I had to ride the special bus to school each morning. This wasn’t that big of a deal in and of itself but the buses all arrived at the school half an hour early so the whole damn school had to wait in their buses for the doors to open at eight. Our bus, for whatever reason, couldn't hang around that long so what we had to do each morning was exit the bus and board one containing 'regular kids' who mocked, jeered, hit, and laughed at us 'special kids.' Makes one eager to hop out of bed in the morning, doesn't it?

My classmates and I went to lunch an hour before the rest of the school did and then boarded another bus which took us to the Dunn Mental Health Center. Here we spent the remainder of the day, supposedly being taught how to channel our emotions and become a well-balanced contributor to society, or something like that.

If the old saying that the nuts were in charge of the nuthouse ever applied to a place it was here at Dunn. The head honcho of the program, Doug, was a weasel-like ex-hippie who would snap and yell at the class at the drop of a hat. I can't even tell you how many 'time outs' I was forced to take in my first week there.

This all began to take its toll on me. Sure, it was fun to manipulate the Special Ed kids into doing my bidding, but that got old fast. I began to withdraw into myself, hiding in the back of the room during my 'regular classes,' where I wrote and drew my own comics and short stories. I became increasingly angry, blowing up at the other kids at the slightest provocation and getting into fist fights with the bullies because I refused to be a victim.  Or maybe I was just plain tired of being a victim, of being different.

I began to defy authority. Everyone assumed that since I was in Special Ed I must be mentally unbalanced, so I acted the part. I began a love affair with the old west, reveling in the exploits of Billy the Kid, Jesse James, John Wesley Hardin, Wild Bill, yadda, yadda, yadda. I wanted to emulate them, to make a name for myself. I formed my own gang of misfits and ran wild through the streets of Richmond, becoming the 'Richmond Kidd' for no other reason than to escape the cold, hard reality of the real world.


I was still too young to realize I hated myself but I could feel it burning deep within me like a stoked flame. It warmed me in moments of despair and humiliation. I began to rely on it, to turn to it for comfort, to use it to channel my anger in fights. I began to shut myself off from the rest of the world, brick by brick. I spent less time with my gang, skipped classes at school (hell, it got to the point where I hardly went to school anymore), used the back alleys when I had to go places in order to avoid people, and began carrying weapons I'd stolen from my grandfather, Ford Washington's juke joint.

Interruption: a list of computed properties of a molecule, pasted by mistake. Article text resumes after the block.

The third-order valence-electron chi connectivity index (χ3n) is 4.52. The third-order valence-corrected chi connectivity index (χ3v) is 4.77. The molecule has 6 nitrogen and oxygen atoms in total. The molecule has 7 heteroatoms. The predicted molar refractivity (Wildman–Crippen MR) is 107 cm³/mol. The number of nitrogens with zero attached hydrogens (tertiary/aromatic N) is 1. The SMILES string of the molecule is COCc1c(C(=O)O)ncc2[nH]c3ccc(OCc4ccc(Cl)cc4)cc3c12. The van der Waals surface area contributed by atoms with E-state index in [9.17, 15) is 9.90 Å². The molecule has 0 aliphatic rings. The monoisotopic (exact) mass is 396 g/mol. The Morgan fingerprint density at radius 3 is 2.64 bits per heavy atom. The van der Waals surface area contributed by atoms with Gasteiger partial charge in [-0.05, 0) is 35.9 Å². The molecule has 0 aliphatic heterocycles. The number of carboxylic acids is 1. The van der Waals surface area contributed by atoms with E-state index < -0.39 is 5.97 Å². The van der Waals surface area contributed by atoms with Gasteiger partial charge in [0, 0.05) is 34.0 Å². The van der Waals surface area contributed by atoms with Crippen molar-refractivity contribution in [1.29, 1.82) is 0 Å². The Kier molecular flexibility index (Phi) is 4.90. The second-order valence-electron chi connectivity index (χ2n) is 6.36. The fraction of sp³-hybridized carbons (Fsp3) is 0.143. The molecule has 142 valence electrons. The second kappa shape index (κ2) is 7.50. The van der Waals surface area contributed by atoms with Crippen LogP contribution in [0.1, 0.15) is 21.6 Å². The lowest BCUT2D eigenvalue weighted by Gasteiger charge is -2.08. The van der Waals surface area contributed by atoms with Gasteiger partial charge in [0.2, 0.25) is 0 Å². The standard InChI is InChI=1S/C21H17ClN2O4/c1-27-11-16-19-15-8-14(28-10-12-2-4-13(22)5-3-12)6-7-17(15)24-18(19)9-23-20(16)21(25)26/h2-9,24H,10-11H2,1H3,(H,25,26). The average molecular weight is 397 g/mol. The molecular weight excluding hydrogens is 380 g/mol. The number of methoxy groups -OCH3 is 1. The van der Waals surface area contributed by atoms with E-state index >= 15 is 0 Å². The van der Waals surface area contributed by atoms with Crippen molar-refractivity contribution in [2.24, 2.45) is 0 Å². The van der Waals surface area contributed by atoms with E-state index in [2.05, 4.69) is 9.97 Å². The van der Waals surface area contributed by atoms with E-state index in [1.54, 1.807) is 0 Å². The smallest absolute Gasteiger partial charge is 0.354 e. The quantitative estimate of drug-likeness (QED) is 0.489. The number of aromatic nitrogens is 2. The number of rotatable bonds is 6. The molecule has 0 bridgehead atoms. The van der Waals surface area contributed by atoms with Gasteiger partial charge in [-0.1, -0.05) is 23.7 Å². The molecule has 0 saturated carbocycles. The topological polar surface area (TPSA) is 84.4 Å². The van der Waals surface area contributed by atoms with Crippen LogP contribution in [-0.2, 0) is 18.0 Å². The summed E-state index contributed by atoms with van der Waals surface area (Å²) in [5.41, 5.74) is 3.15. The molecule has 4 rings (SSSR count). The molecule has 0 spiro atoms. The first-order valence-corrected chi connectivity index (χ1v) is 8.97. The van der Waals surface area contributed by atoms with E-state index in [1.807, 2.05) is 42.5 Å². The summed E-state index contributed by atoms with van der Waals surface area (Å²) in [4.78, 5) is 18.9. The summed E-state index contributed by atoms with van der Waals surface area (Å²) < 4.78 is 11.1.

Ford was Jeff's father. He was a tall, brusque black man who had no qualms about using his under-aged grandsons to haul beer back and forth and clean up blood and broken glass in his illegal juke joints that littered the less prosperous sections of Richmond. For those not in the know, a juke joint is a place where church-goers go in a dry county on a Sunday afternoon to wash away the bad taste of organized religion. I didn't mind the work though. The juke joints were a fascinating place, and I got to listen to whatever music I wanted on the jukebox for free.

I still fondly remember the time we arrived at one of the joints late at night to clean it. Ford unlocked the door and I began to walk inside. He pulled me back out, drew his .38 revolver, and told me to never enter a room without first turning on the lights. He then flicked on the overhead light and proceeded to search the place top to bottom for any sign of an intruder before finally letting me and my brother enter.

Ford was a little rough around the edges but I respected him more than his son. At least Ford was up front on most things and seemed to genuinely want to help my brother and I learn a trade (hey, juke joints are a lucrative business).